Thanksgiving is the first, if not second, time during the fall semester when college students travel back home. It's a nice break from the busy and stressful fast-paced environment we've been living in for 10+ weeks. Since I attend college 10 hours away from home, I always look forward to this holiday because...
It's the first time in 3 months that I get to come home and see all of my family
I get to enjoy my dad's cooking and actually have time to sit and enjoy meals without being rushed
I can catch up on TV shows that my family's recorded on DVR
I won't be judged for wanting to do nothing
NO HOMEWORK (well, if you're lucky)
You can actually sleep in past 8 a.m.
... The list goes on.
Despite all of the amazing things that come with Thanksgiving break, there are always the dreaded questions that every college student is asked multiple times in conversation from different family members. Here are the most frequently asked questions you've probably been asked or will be asked this Thanksgiving:
What classes are you taking?
What's your major again? How do you like it?
Are you doing any outside activities? How are they going?
Are you making any new friends this year?
Anyone special in the picture? Why not? How'd you meet?
Did you vote in the midterm election? Why not?
If you're a senior in college, boy are you lucky! You'll be asked a whole other set of questions in addition to the general ones:
What're you thinking of doing after graduation?
What kind of job are you looking for?
Have you applied anywhere?
Have you heard back from anywhere?
Where are you going to live?
So, how do you survive these endless questions that you're bound to be asked?
1. Be patient
Sure, you'll probably be asked the same question 7 or 8 times over the course of the day and you'll probably get annoyed towards the end, but you just gotta remember that your family hasn't seen in you in months and is excited to hear about everything you're doing. Take it as a compliment that everyone's missed you and is curious about your life. Show off all of your hard work and just keep an open mind.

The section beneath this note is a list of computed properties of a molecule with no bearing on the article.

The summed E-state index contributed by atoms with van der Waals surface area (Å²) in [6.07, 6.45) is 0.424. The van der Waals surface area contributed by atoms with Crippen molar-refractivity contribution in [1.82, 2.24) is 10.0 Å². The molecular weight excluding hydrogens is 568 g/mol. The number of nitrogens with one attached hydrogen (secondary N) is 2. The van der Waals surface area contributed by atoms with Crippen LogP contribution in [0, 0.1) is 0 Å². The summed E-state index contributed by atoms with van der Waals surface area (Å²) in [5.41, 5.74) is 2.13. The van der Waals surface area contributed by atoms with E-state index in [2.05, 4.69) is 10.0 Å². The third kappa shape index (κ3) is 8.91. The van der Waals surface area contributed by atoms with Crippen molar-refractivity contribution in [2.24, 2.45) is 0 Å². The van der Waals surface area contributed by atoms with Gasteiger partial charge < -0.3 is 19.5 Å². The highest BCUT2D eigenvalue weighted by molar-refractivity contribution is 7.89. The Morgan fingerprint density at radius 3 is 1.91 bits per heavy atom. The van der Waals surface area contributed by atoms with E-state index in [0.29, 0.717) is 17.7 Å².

2. Don't get too emotional
You can't get too emotional over certain topics of conversation. Of course, you're sad to graduate college in a semester and feel like the last 10 weeks have gone by in the blink of an eye but it's not the right time for a sob fest over not wanting to be an adult. If a conversation about politics comes up, try to keep a polite and neutral attitude, especially if you don't agree with something. Getting really heated over a political issue is probably going to create an uncomfortable environment for at least a few people.
3. Know your info beforehand
You can probably already predict what you're going to be asked and maybe even by what specific family member. So why put yourself through the trouble of struggling to find an answer at the moment when you're under pressure? Prepare a few things ahead of time that you think is most worth sharing with your family. Think of it as a mini interview and you're giving a casual version of an elevated speech.
4. Ask questions back
No one ever said the conversation had to be all about you. If you get tired to saying the same thing over and over again, direct the conversation towards a family member and ask about how they've been and what they're up to. It's a good way to have a break from talking and you can catch up on your family members' lives and maybe learn a thing or 2 about adult life.
5. Change the subject
If you've exhausted talking about your classes or feel like a shift in conversation would be less awkward, by all means, go for it. Some topic suggestions:
Plans for the Christmas holiday
Black Friday shopping
Ask for advice on anything
The most important thing to remember is that you're lucky to be spending a day of thanks with the family who love and care about you!